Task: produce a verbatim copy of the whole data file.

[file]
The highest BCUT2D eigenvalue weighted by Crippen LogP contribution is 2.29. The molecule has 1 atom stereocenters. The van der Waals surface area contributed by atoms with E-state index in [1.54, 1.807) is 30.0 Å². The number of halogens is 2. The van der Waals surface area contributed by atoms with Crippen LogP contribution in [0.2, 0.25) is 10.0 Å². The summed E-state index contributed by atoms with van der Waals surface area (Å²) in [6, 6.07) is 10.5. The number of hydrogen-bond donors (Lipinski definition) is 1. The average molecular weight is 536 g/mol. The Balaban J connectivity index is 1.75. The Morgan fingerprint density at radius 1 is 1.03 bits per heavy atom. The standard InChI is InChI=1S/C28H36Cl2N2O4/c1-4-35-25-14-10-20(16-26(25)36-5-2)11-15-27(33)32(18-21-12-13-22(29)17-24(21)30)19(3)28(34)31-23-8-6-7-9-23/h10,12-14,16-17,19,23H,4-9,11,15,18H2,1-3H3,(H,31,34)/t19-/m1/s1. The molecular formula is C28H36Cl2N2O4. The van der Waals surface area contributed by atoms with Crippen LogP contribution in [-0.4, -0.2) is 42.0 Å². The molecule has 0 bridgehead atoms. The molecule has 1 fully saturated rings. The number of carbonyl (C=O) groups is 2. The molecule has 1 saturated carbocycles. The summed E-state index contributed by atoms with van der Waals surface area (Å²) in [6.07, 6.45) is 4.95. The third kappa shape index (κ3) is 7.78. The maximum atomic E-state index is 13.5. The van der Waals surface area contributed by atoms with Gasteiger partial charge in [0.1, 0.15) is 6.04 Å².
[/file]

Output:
The highest BCUT2D eigenvalue weighted by Crippen LogP contribution is 2.29. The molecule has 1 atom stereocenters. The van der Waals surface area contributed by atoms with E-state index in [1.54, 1.807) is 30.0 Å². The number of halogens is 2. The van der Waals surface area contributed by atoms with Crippen LogP contribution in [0.2, 0.25) is 10.0 Å². The summed E-state index contributed by atoms with van der Waals surface area (Å²) in [6, 6.07) is 10.5. The number of hydrogen-bond donors (Lipinski definition) is 1. The average molecular weight is 536 g/mol. The Balaban J connectivity index is 1.75. The Morgan fingerprint density at radius 1 is 1.03 bits per heavy atom. The standard InChI is InChI=1S/C28H36Cl2N2O4/c1-4-35-25-14-10-20(16-26(25)36-5-2)11-15-27(33)32(18-21-12-13-22(29)17-24(21)30)19(3)28(34)31-23-8-6-7-9-23/h10,12-14,16-17,19,23H,4-9,11,15,18H2,1-3H3,(H,31,34)/t19-/m1/s1. The molecular formula is C28H36Cl2N2O4. The van der Waals surface area contributed by atoms with Crippen LogP contribution in [-0.4, -0.2) is 42.0 Å². The molecule has 0 bridgehead atoms. The molecule has 1 fully saturated rings. The number of carbonyl (C=O) groups is 2. The molecule has 1 saturated carbocycles. The summed E-state index contributed by atoms with van der Waals surface area (Å²) in [6.07, 6.45) is 4.95. The third kappa shape index (κ3) is 7.78. The maximum atomic E-state index is 13.5. The van der Waals surface area contributed by atoms with Gasteiger partial charge in [0.1, 0.15) is 6.04 Å².